Klenihans Pic 2
Dondi’s legendary “Children of the Grave”, 1980; it ran two days before being painted over.

Kleinhans pic 3
The “white elephant” car used as one of the first in a series of graffiti-control measures that started in New York City under Mayor Ed Koch, circa 1981.

The subway train cars were quite literally whitewashed in the 1980s, marking the beginning of the end of subway graffiti. The closure of 5 Pointz in Queens in 2013 – a graffiti landmark substantial enough to  draw crowds – marked another dramatic victory of the corporate over the merely creative. 5 Pointz is now being developed into a 40-story luxury residential building in Long Island City.

5 Pointz was painted over — with no advance notice to the artists whose work had been displayed there for years — over the course of one night.

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5 Pointz, in its glory, April, 2013

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5 Pointz, whitewashed, November, 2013

My inspiration for writing the song “91st Street” was to honor this fading culture.  Although graffiti is everywhere now, the culture has been commodified, made clever, palatable, and digestible like everything else.  You can create a masterpiece on your computer using only your brains and your fingers; once you had to straddle a parked train and decorate it from top to bottom, with paint you had stolen, in the middle of the night, the police or a rival gang around a curve and ready to pounce.  And you knew that even if you succeeded, your work had no permanence — it would be painted over within days.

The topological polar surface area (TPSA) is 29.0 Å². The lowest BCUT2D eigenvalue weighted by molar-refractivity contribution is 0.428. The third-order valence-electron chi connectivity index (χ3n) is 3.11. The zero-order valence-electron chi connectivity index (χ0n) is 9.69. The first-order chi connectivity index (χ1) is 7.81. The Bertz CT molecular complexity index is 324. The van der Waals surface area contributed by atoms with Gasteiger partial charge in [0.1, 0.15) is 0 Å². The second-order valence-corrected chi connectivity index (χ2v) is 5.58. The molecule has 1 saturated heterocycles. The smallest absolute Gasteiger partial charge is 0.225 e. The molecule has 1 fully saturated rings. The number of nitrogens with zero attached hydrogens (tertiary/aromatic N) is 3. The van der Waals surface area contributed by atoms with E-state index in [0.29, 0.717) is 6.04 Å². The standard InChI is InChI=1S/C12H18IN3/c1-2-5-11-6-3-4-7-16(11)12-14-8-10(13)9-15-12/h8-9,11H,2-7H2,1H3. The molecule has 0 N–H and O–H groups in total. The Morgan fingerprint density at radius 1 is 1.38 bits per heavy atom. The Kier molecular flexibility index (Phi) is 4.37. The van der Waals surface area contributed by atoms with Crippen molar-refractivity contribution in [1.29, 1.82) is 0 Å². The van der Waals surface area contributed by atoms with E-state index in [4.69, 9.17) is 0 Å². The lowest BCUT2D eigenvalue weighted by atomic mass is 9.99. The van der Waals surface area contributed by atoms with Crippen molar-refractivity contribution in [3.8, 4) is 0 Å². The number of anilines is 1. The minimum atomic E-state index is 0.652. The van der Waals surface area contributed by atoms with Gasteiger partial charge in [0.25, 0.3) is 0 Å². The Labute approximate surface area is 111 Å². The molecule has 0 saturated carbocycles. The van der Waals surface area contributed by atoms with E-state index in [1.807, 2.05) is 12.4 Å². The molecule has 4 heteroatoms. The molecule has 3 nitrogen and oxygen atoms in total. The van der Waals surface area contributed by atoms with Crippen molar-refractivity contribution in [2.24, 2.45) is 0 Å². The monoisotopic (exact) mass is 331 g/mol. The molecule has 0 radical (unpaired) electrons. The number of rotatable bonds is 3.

What makes the 91st street station important is that it’s one of those weird lost-in-time places that, from simple benign neglect, has become a repository for a fertile period in the history of New York art.  Taggers continue to make the short pilgrimage to view and perhaps to tag one spot in the one place in the New York subway system that is more like a shrine to the past here than just about anything else.  After all, cleaning it up wouldn’t make anybody any money, and therein lies its durability. Like a root cellar where one can imagine all manner of unnameable fungi finding a foothold, it maintains its spirit of dankness and chaos in a world that would love to be done with such inconveniences. It holds a special place in my heart and some day I hope to stand on its platform like the anachronism I suppose I am.